Red Tide


Angelina Berthiaume

Are we to blame for the increased frequency?

Angelina Berthiaume, Staff Reporter

Brevard County is home to some of Florida’s most gorgeous sunsets, which many families love to watch over the Indian River Lagoon. 

For junior Marisa Balise, sitting out by the river to watch the colors fade is something she and her family love the most about their home. However, for the last month, the Balise’s have had to watch the sunset from the safety of their car, all thanks to a toxic phenomenon known as red tide. 

Red tide is a special kind of algae break out, consisting of the dinoflagellate known as Karenina Brevis. The real trouble with Karenina Brevis begins when the organism dies. 

“What happens is the organism produces a toxin at the shoreline,” said biology teacher Greg Chiarella. “The waves can actually break up some of the cells of the organism, which causes the toxin to go airborne and get into your lungs.”

Once in your lungs, this toxin can result in all sorts of health issues, ranging from a simple runny nose to a nasty cough lasting for weeks. 

Freshman Grace Price first encountered red tide after a trip beachside with her family and soon faced the worst side of red tide. 

“I never actually went on the beach, but I still got really sick,” Price said. “I was just coughing all the time for weeks and even ended up taking a day off school.” 

For those who live on the beach, red tide has made everyday tasks pretty unbearable. 

“In October I didn’t really spend that much time outside,” Balise said.  “The air was just really gross. You couldn’t go outside without coughing and it made it really hard to breathe.”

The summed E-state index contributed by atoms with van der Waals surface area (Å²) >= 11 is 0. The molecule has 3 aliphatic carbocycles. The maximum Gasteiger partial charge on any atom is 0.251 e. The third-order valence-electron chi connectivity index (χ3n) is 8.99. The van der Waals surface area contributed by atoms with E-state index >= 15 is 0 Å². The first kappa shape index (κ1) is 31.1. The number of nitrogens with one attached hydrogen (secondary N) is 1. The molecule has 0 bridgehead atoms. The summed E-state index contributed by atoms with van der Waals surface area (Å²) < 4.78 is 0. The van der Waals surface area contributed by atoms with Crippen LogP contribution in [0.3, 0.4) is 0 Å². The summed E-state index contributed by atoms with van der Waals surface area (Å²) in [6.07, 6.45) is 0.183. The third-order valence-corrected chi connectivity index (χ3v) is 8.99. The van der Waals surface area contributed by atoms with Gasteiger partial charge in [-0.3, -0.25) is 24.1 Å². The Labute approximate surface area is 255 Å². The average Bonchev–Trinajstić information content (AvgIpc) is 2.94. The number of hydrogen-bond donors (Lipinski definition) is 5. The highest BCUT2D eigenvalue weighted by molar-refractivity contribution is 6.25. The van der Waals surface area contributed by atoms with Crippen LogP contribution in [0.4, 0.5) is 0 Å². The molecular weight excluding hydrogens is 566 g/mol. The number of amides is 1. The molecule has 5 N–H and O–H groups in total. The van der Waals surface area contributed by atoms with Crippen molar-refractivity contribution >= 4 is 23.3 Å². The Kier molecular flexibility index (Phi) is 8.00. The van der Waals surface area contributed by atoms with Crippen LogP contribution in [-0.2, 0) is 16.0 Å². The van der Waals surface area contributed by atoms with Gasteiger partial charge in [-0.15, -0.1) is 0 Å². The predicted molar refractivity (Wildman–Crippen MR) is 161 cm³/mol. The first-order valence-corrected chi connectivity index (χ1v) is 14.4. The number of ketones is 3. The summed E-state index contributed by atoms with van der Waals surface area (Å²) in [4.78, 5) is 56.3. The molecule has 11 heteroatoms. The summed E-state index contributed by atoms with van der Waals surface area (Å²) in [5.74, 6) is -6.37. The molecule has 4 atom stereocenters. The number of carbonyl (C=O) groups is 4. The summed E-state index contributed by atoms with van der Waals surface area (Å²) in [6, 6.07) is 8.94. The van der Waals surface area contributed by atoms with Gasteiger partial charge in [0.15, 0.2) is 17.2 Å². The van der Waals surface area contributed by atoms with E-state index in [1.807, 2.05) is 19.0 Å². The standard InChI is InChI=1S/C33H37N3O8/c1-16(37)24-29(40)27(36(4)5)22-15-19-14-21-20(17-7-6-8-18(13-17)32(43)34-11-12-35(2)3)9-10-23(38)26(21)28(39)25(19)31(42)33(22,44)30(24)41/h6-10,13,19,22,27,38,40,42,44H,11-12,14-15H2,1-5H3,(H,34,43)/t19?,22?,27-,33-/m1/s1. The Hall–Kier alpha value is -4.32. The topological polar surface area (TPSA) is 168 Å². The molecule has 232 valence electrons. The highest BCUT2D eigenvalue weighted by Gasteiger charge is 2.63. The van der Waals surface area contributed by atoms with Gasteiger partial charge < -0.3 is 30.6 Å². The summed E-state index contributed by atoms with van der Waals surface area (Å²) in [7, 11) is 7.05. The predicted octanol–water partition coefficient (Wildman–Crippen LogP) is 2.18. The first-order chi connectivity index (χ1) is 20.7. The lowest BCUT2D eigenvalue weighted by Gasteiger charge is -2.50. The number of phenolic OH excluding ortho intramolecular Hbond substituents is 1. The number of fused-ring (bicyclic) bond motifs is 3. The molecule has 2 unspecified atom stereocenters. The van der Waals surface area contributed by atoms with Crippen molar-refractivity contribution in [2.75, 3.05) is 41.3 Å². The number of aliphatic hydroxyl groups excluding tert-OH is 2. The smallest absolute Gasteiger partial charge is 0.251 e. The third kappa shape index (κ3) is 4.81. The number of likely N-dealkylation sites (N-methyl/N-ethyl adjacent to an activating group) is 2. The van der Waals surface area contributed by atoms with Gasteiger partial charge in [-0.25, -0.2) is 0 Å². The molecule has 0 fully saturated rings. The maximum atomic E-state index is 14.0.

Even the healthiest people aren’t immune to red tide’s effects, but for those with existing respiratory issues, it can be even more serious. 

“I got to experience red tide for myself recently when I went beachside,” Chiarella said.  “As a scientist, I was sort of fascinated with the fact that I was choking, but I could see how much of a problem it would be for individuals who are exposed to that every day.” 

Red tide, which is powerful enough to make humans sick, has an even greater effect on Brevard County’s wildlife. Biology teacher Wes Lovelace says that no fish is immune to the toxins released during red tide.  

“This year, due to power boats and red tide, we’ve had the most extensive amount of manatee deaths in several years,” Lovelace said. 

 Red tide might seem like a recent occurrence to most of us, but the main algae involved have been around for hundreds of years.  

“We aren’t introducing Karenina Brevis — we’re allowing it to grow,” said Lovelace. “The biggest contributing factor to these blooms is over fertilization, which comes from not only farmers but homeowners as well who are using fertilizers chemically infused with nitrogen.”

Although it might be too late to prevent red tide, we can still try to lessen its effects by cutting back on the chemicals we’re allowing to drain into our rivers and beaches.  

“Florida has all kinds of nitrogen available in its air, so we really don’t have to over fertilize our lawns,” Lovelace said. “If you stay with natural materials and keep your grass small with broken up wildflowers, it would help our wildlife overall.”